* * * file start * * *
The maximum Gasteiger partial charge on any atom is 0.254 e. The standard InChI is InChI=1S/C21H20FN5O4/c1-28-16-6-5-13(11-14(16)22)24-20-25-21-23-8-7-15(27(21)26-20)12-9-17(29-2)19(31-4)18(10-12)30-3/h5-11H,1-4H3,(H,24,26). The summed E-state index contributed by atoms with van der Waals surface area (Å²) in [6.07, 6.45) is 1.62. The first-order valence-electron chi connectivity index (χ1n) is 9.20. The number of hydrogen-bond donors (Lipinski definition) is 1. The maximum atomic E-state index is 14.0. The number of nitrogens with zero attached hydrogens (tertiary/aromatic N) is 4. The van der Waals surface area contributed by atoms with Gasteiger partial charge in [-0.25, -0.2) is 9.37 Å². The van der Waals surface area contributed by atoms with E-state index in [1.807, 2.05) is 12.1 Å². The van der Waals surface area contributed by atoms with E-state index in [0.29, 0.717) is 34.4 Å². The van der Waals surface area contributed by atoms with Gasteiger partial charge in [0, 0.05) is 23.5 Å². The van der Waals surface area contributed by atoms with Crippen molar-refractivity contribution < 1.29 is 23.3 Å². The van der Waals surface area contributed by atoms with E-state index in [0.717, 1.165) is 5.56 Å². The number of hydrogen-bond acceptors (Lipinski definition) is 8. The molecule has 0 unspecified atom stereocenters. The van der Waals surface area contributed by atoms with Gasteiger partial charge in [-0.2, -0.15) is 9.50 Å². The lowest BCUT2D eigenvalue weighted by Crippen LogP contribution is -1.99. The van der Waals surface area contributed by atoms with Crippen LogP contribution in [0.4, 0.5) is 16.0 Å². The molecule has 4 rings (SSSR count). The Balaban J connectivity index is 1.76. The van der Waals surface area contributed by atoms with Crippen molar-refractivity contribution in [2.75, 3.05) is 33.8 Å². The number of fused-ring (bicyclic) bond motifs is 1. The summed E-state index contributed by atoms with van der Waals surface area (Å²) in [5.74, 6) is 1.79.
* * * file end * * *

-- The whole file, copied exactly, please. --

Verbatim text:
The maximum Gasteiger partial charge on any atom is 0.254 e. The standard InChI is InChI=1S/C21H20FN5O4/c1-28-16-6-5-13(11-14(16)22)24-20-25-21-23-8-7-15(27(21)26-20)12-9-17(29-2)19(31-4)18(10-12)30-3/h5-11H,1-4H3,(H,24,26). The summed E-state index contributed by atoms with van der Waals surface area (Å²) in [6.07, 6.45) is 1.62. The first-order valence-electron chi connectivity index (χ1n) is 9.20. The number of hydrogen-bond donors (Lipinski definition) is 1. The maximum atomic E-state index is 14.0. The number of nitrogens with zero attached hydrogens (tertiary/aromatic N) is 4. The van der Waals surface area contributed by atoms with Gasteiger partial charge in [-0.25, -0.2) is 9.37 Å². The van der Waals surface area contributed by atoms with E-state index in [1.807, 2.05) is 12.1 Å². The van der Waals surface area contributed by atoms with E-state index in [0.29, 0.717) is 34.4 Å². The van der Waals surface area contributed by atoms with Gasteiger partial charge in [0, 0.05) is 23.5 Å². The van der Waals surface area contributed by atoms with Crippen molar-refractivity contribution < 1.29 is 23.3 Å². The van der Waals surface area contributed by atoms with E-state index in [0.717, 1.165) is 5.56 Å². The number of hydrogen-bond acceptors (Lipinski definition) is 8. The molecule has 0 unspecified atom stereocenters. The van der Waals surface area contributed by atoms with Gasteiger partial charge in [-0.2, -0.15) is 9.50 Å². The lowest BCUT2D eigenvalue weighted by Crippen LogP contribution is -1.99. The van der Waals surface area contributed by atoms with Crippen LogP contribution in [0.4, 0.5) is 16.0 Å². The molecule has 4 rings (SSSR count). The Balaban J connectivity index is 1.76. The van der Waals surface area contributed by atoms with Crippen molar-refractivity contribution in [2.75, 3.05) is 33.8 Å². The number of fused-ring (bicyclic) bond motifs is 1. The summed E-state index contributed by atoms with van der Waals surface area (Å²) in [5.74, 6) is 1.79.